Estimating amendment volume needed for a project

You can easily estimate how much amendment you need to cover a known area to a desired depth. Choose the depth of application (in inches), and measure the area to be amended (in square feet). Table 1 estimates the volume of amendment (in cubic yards) you will need.

For smaller gardens, a yard of material is too much, so a 5-gallon bucket makes a handy measuring device. For example, suppose your garden is 10 feet by 10 feet (100 square feet), and you want to incorporate a 1-inch layer of compost. One inch is 1/12 of a foot, so you would need 1/12 times 100 square feet (100 x 1/12), or 8 cubic feet of compost. One and one-half 5-gallon buckets equals approximately 1 cubic foot, so you would need 12 buckets of compost (8 x 1.5). Keep in mind that there are 27 cubic feet in 1 cubic yard of compost.

Table 1. Estimating the volume of organic amendment needed.

Depth of amendment desired (inches) Cubic yards of organic material to add
For 200-square-foot garden For 500-square-foot garden For 1,000 square-foot garden For 2,000 square-foot garden
1 0.6 1.5 3.1 6.2
2 1.2 3.1 6.2 12.3
3 1.9 4.6 9.3 18.5
4 2.5 6.2 12.3 24.7

Note: To estimate square footage of a garden, multiply the length by the width (in feet).

Incorporating organic matter into soil

There are several ways to mix organic matter into garden soil. The most common methods involve digging or rototilling (Figure 5).

Rototillers are effective, but hand-operated machines usually are capable of working only the top 4 to 6 inches of soil. Tractor-mounted rototillers may enable you to mix up to 8 inches deep. For incorporating amendments over a relatively large area, rototillers are probably the best option.

Excessive rototilling, however, has very detrimental effects on soil structure, particularly if done when the soil is wet. Rototilling can compact soil just below the tillage depth, reduce the volume of pore spaces in soil for air and water, and kill earthworms.

Digging amendments into the soil is laborious, but will enable you to incorporate as deeply as you choose to dig, up to the 12 inches. It also avoids many of the problems associated with rototillers. An ordinary spade works well in soil that is not too wet. To minimize the impact of digging on soil structure, consider using a spading fork.

Cover crops provide a relatively easy way to add organic matter to soil. The mat of roots formed by the cover crop often is more valuable in building soil structure than the above-ground biomass. Both winter and summer cover crops can be used. (See "For more information," page 15, for details on cover crops suited to your garden. You can dig in the cover crop before planting your garden. Or, you can remove the above-ground plant material and compost it.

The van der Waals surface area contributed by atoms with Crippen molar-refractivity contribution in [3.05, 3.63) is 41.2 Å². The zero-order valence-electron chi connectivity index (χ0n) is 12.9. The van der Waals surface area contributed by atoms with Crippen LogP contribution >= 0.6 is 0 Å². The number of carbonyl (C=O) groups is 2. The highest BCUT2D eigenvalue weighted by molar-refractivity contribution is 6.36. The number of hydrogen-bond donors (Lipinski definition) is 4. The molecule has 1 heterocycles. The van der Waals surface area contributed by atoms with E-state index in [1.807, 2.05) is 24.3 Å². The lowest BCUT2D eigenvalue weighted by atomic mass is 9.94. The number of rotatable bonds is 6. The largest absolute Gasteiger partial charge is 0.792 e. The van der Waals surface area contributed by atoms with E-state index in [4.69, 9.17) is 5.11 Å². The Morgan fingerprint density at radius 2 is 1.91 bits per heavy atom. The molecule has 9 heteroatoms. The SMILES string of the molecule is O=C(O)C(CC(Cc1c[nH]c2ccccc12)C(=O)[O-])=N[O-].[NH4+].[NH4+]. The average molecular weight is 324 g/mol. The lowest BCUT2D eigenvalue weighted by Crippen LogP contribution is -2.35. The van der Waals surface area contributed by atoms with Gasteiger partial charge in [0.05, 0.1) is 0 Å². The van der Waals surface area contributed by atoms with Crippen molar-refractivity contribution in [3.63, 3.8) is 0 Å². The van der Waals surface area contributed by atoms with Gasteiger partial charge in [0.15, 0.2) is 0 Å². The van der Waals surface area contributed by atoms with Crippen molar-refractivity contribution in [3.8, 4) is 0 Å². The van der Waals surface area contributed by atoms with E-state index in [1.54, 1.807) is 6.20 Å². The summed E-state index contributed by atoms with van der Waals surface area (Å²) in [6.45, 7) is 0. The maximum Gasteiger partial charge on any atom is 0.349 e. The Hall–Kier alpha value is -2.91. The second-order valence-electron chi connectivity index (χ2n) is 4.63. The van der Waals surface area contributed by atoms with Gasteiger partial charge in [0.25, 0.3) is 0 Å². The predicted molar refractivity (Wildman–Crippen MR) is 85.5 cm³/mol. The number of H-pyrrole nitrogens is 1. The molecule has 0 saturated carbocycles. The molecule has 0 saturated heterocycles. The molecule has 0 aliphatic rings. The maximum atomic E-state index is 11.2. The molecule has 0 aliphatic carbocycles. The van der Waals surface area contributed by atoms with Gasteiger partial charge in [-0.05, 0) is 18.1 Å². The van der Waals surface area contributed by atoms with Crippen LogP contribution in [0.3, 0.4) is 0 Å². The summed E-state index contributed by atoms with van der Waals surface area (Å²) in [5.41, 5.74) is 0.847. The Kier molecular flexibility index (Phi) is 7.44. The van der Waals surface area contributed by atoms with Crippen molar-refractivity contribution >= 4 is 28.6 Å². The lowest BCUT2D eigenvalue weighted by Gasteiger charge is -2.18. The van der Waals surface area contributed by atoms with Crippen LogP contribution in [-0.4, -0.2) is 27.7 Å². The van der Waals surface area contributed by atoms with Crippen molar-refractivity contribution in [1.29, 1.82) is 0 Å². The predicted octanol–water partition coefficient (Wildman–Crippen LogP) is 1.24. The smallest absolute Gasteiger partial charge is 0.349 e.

Another option is to apply a later of organic amendment on the soil surface and simply plant into it. This method has the advantage of not requiring any disturbance of the soil structure. Also the amendment will serve as a mulch and help preserve soil moisture and suppress weeds. It will take longer for the amendment to improve the organic matter content of the soil by this method, however.

Using organic matter for landscape installation and maintenance

Lawn establishment

Amending soil with compost prior to establishing turf can help get a new lawn off to a good start by providing a better environment for root growth. Healthy lawns with deep root systems require less water during summer and are more resistant to weed invasion.

After establishment, a vigorous lawn produces its own organic matter. Grass roots are one of nature’s best soil structure builders, partly because they provide food for soil organisms. Living roots provide a rich food source for organisms. Grass roots live for a year or less; new roots grow each year to replace those that die. The dead roots are continuously sloughed from the plant and add to soil organic matter. One of the keys to getting this natural organic matter factory working in your lawn is to provide good soil quality for turf establishment.

Use only composted organic materials for soil amendment prior to grass establishment. Use compost that has been screened (particles less than 0.5 inch). Sticks and other coarse organic materials make it difficult to establish a firm seedbed prior to seeding or sodding. Screened yard trimmings compost is widely available and usually is suitable. Do not use fresh organic materials, because they are too difficult to mix evenly with soil and can cause low spots in the lawn as they decompose rapidly.

Apply 0.5 to 1 inch of compost and incorporate it into 6 inches of soil with a rototiller. Higher compost application rates can cause an uneven, bumpy lawn as the result of intense earthworm activity and loss of volume as compost decomposes. Use less compost if the material is high in plant-available nitrogen (ammonium-N + nitrate-N; see “Interpreting laboratory analyses for fresh organic material or compost,” page 7). Use less compost if you do not till the soil to a 6-inch depth.

Lawns require adequate pH and nutrient levels for rapid establishment. By testing your soil and compost, you can provide the right amount of phosphorus, potassium, and lime for the new lawn (see “For more information,” page 14). It’s best to incorporate these fertilizer materials into the soil at the same time you incorporate compost.

Nitrogen fertilizer can be added before or after you mix compost with the soil. Compost analyses may be helpful in adjusting nitrogen fertilizer application rates.

Vegetable and flower gardens

Vegetable gardens tend to contain many annual or biennial plants. Because some, or all, of the soil can be disturbed annually, these soils can be amended on a routine basis.